• If you have kidney problems, talk to your healthcare professional. You may need to take a lower dose.

Usual Dose:

Adults: Take 2 pink nirmatrelvir tablets and 1 white ritonavir tablet. Take these 3 tablets at the same time, twice a day (in the morning and again in the evening) for 5 days.

Each blister card shows your morning and evening dose, as follows:

If you have kidney problems, talk to your healthcare professional. You may need to take a lower dose.


If you think you, or a person you are caring for, have taken too much PAXLOVID, contact a healthcare professional, hospital emergency department, or regional poison control centre immediately, even if there are no symptoms.

Missed Dose

If you miss taking your dose and it:

  • is within 8 hours of the time it is usually taken, take it as soon as you remember.
  • has been more than 8 hours, skip the missed dose and take the next dose at your regular time.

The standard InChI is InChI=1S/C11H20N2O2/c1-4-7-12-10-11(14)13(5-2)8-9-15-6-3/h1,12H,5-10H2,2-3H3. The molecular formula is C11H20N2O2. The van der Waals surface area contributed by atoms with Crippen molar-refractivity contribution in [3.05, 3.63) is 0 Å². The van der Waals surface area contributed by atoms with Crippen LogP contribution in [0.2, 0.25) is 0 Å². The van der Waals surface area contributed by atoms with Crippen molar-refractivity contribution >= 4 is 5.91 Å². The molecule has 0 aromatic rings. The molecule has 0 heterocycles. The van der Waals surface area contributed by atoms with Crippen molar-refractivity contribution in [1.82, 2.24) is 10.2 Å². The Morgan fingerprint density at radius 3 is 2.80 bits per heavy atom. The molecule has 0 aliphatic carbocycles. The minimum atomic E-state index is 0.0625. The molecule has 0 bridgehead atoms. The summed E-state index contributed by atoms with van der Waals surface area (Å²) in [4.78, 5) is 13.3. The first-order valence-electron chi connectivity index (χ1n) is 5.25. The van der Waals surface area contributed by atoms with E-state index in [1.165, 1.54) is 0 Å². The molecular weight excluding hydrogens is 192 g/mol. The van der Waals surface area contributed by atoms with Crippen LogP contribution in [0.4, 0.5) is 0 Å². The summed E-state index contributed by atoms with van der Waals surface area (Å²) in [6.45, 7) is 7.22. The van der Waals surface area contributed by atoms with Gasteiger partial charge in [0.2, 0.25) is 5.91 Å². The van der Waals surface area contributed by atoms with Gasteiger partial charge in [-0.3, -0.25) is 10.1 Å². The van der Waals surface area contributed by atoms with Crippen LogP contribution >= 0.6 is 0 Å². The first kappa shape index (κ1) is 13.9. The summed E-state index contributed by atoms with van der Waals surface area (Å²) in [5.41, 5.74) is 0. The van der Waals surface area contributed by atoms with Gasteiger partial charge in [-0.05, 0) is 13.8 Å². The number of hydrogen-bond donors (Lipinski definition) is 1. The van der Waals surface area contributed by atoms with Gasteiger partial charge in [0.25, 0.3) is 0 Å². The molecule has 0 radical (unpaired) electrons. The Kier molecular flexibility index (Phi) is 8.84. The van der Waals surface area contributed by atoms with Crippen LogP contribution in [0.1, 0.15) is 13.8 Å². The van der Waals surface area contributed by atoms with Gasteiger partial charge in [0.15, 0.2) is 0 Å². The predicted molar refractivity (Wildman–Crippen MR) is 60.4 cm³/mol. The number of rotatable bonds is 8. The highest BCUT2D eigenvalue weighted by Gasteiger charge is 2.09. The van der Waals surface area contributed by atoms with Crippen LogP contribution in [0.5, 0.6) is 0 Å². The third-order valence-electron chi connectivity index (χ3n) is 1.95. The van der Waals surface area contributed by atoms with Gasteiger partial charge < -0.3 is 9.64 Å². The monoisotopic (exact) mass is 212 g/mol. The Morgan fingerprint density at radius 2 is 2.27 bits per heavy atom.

Do not take 2 doses of PAXLOVID at the same time.

Side effects and what to do about them

These are not all the possible side effects you may have when taking PAXLOVID. If you experience any side effects not listed here, tell your healthcare professional.

Side effects may include:

  • altered sense of taste
  • diarrhea
  • muscle pain
  • vomiting
  • high blood pressure
  • headache

Not many people have taken PAXLOVID. Serious and unexpected side effects may happen. PAXLOVID is still being studied, so it is possible that all the side effects are not known at this time.

If you have a troublesome symptom or side effect that is not listed here or becomes bad enough to interfere with your daily activities, tell your healthcare professional.

How to store

Storage: Store at room temperature 15°C to 30°C.

Keep out of reach and sight of children.

Reporting side effects

You can report any suspected side effects associated with the use of health products to Health Canada by:

NOTE: Contact your health professional if you need information about how to manage your side effects. The Canada Vigilance Program does not provide medical advice.

More information

If you want more information about PAXLOVID:

This leaflet was prepared by Pfizer Canada ULC.

Last Revised January 17, 2022